In her understanding, an individual jointly manages and coordinates rules with others while interacting with them. Here again, control is not only the behavior through which privacy can be gained, but control is also the means by which to measure the status quo of privacy, and in turn, it will foster the extent to which privacy regulation is further engaged in through an exertion of control. Privacy scholars have also referred to the question of what is being controlled. Here, in particular, the control of access to boundaries and the control of the flow of an interaction were addressed as the topics or processes that needed to be controlled (Johnson, 1974; Wolfe & Laufer, 1974). Further, control over stimuli that impinge upon a person were articulated as things that need to be controlled (Wolfe & Laufer, 1974). Margulis (1977) explained that control refers to all matters being exchanged between individuals: “Privacy, as a whole or in part, represents the control of transactions between person(s) and other(s). In some theories, control has been used almost interchangeably with privacy. For example, Derlega et al. (1993) stated that “(…) privacy represents control over the amount and kind of information exchange that persons have with one another”

The relationship of privacy and control

Then, Burgoon (1982) differentiated between four dimensions of privacy, all of which refer to how much control an individual has: Possessing physical privacy refers to whether and how much control an individual perceives to have over physical boundaries. Social privacy refers to how much control an individual perceives to have over the access of others to the person’s environments. Psychological privacy refers to how much control an individual perceives to have over emotional and cognitive input and output. Finally, informational privacy refers to how much control an individual perceives to have over the use of personal data. In this conceptualization, the ability to exert control is the key to an individual’s privacy perception and, in turn, regulation.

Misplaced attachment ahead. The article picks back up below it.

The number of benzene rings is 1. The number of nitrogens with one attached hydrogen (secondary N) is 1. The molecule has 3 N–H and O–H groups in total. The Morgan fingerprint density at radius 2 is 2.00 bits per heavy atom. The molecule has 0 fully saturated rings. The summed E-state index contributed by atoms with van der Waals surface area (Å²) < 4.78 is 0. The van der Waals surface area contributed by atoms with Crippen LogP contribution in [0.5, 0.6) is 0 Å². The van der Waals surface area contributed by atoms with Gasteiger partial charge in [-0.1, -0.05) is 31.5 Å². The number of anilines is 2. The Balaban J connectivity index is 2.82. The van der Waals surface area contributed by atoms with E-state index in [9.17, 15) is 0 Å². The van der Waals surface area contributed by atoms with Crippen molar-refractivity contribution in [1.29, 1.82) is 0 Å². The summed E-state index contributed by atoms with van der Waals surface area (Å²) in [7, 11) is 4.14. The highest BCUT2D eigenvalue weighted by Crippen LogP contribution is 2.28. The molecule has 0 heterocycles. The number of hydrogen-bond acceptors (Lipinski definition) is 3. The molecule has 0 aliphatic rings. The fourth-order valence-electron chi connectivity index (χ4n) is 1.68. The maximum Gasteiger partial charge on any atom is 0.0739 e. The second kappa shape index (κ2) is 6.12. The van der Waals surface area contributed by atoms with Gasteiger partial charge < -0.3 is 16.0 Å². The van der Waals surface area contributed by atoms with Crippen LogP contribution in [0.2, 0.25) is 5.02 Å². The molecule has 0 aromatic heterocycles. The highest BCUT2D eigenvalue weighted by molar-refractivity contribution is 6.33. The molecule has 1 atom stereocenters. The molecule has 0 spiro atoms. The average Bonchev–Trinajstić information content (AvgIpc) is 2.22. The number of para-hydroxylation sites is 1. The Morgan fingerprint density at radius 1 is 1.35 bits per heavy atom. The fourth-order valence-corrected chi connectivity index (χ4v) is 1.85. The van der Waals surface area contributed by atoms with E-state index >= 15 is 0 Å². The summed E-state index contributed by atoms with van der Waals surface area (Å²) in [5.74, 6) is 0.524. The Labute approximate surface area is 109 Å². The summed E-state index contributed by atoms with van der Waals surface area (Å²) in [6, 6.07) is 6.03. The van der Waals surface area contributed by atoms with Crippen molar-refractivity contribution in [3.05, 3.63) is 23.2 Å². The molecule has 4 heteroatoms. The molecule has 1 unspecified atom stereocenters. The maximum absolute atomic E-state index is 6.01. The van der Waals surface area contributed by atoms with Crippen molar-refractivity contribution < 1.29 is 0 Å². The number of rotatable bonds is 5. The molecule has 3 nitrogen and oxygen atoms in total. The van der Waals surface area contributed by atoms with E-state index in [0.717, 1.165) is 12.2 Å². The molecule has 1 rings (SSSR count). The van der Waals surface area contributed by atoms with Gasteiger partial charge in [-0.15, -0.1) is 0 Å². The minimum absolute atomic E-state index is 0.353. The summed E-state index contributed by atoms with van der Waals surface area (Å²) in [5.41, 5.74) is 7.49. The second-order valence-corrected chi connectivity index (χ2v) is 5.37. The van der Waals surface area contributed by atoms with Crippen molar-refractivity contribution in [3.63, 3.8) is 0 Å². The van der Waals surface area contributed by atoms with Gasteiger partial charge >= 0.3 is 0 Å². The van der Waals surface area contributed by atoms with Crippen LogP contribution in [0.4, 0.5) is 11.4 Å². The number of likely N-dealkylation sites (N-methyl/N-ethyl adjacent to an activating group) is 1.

Many empirical studies have addressed the relationship between control and privacy, but only a minority of studies have supported the notion that privacy behavior is related to informational control (Brandimarte, Acquisti, & Loewenstein, 2013). In sum, studies that have been based on this first paradigm have underscored the idea that individuals exert control to achieve privacy. In turn, privacy should be achieved if a certain level of control is successfully executed and maintained as the status quo. However, these conceptualizations of privacy suggest a linear relationship between privacy and control. They assume that “. the more one has control over this information exchange, the greater the amount of privacy one has in a social relationship” (Derlega et al., 1993, p. 67). However, previous empirical research did \not find a linear relationship between privacy and control. Hence, there is a mismatch between the theoretical assumption that privacy and control are closely related on the one hand and the rare empirical data supporting this notion on the other.

Access/Limited Control (RALC) theory of privacy, these authors defined privacy in terms of the individual’s protection from intrusion and information gathering by third parties. They argued that control in the information age is impossible and further that “We can have control but no privacy, and privacy but no control” (Tavani
& Moor, 2001, p. 6). They suggested that privacy and control should be separated such that privacy is a concept and a value that is defined by being protected from information access by others, whereas control is one mechanism that can be used to manage and justify privacy. Control may be exerted through choice, consent, or